Childrens Flower Stories

This little Daisy we all love,
Because it seems to say,
“I’m come to tell good girls and boys,
That Winter’s gone away.”

There is another flower, too,
I dearly love to see;
The little Snowdrop, peeping through
The frozen ground at me.

This is a pretty Primrose,
In shady lanes it grows;
And early in the pleasant spring,
In gardens too it blows.

Here is a formal Daffodil,
Though common, yet a favourite still;
It seems such joyous news to bring,
As harbinger of pleasant Spring.

How I do love the Violet!
Of all the flow’rs it is my pet;
How snug it hides its little head
In the green leaves of its low bed.

Lowly Lily of the Vale,
To me you tell a useful tale:
You say, “Be pretty as you will,
Yet modesty is lovelier still.—

The Tulip, with its varied hues
Of crimson, brown, and rich dark blues,
(Tho’ scentless,) splendid you appear,
When thickly set in rich parterre.

I cannot wonder that the Rose
Is such a favourite flower;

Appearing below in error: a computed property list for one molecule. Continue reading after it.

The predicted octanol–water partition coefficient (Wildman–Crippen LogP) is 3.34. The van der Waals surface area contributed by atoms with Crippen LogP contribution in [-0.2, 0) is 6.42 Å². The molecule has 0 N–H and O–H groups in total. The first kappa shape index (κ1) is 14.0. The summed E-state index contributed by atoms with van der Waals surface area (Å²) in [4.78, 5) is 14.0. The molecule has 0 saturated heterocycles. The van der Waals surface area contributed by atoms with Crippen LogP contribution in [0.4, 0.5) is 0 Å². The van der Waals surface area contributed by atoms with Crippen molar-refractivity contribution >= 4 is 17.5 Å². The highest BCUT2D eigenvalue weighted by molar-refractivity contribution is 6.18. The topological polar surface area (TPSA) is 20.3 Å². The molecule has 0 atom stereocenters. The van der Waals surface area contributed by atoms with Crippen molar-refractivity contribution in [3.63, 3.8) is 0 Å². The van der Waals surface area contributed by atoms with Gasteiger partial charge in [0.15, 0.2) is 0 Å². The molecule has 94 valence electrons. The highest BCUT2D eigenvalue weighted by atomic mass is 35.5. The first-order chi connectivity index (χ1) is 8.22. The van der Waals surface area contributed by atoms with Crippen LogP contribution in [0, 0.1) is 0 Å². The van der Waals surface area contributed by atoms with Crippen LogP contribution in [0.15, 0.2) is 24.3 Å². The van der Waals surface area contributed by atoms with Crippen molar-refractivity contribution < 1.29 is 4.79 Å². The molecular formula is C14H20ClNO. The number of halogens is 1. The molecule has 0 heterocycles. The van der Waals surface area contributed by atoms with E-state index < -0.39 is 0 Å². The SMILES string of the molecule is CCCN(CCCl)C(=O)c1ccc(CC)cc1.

How beautiful and sweet it is,
With jess’mine in the bower.

I don’t admire the Sunflower,
It rears its head so high;
And looks so proud, and seems to say,
“I’m climbing to the sky.”

But oh! the fields they are so sweet,
The gardens are so gay,
That I should like to run about,
And nosegays make all day.

And now we’ll see the Green-house Plants:
They cannot bear cold air;
Yet with them many wild field-flowr’s
In beauty may compare.

The Myrtles and Geraniums
Seem mostly to abound;
And these, in the warm summer months,
Are planted in the ground.

Here are the rich Camellias;
Oh, ’tis a splendid sight!
Some variegated with soft tints,
Some crimson, and some white

But tell me now, who made these flow’rs,
Who moulded them so fair;
Who taught them, with such rich perfume,
To scent the morning air.

Who fill’d their cups with drops of dew,
When parch’d with summer’s rays;
Who tinged their leaves with brightest hue,
On which we wondering gaze.

Can man such splendid dyes produce?
Can he such colours blend?
Can he the tendril graceful twine,
Or the soft branches bend?

Oh no! ’tis God, who reigns on high,
Who form’d the earth and heaven;
Who framed each star that lights the sky.
He hath to mortals given

All these, and more! And should not we,
Frail children of mortality,
With thankful hearts, each day, each night,
Think of his goodness infinite?

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Flower Stories for Children
Childrens Flower Stories

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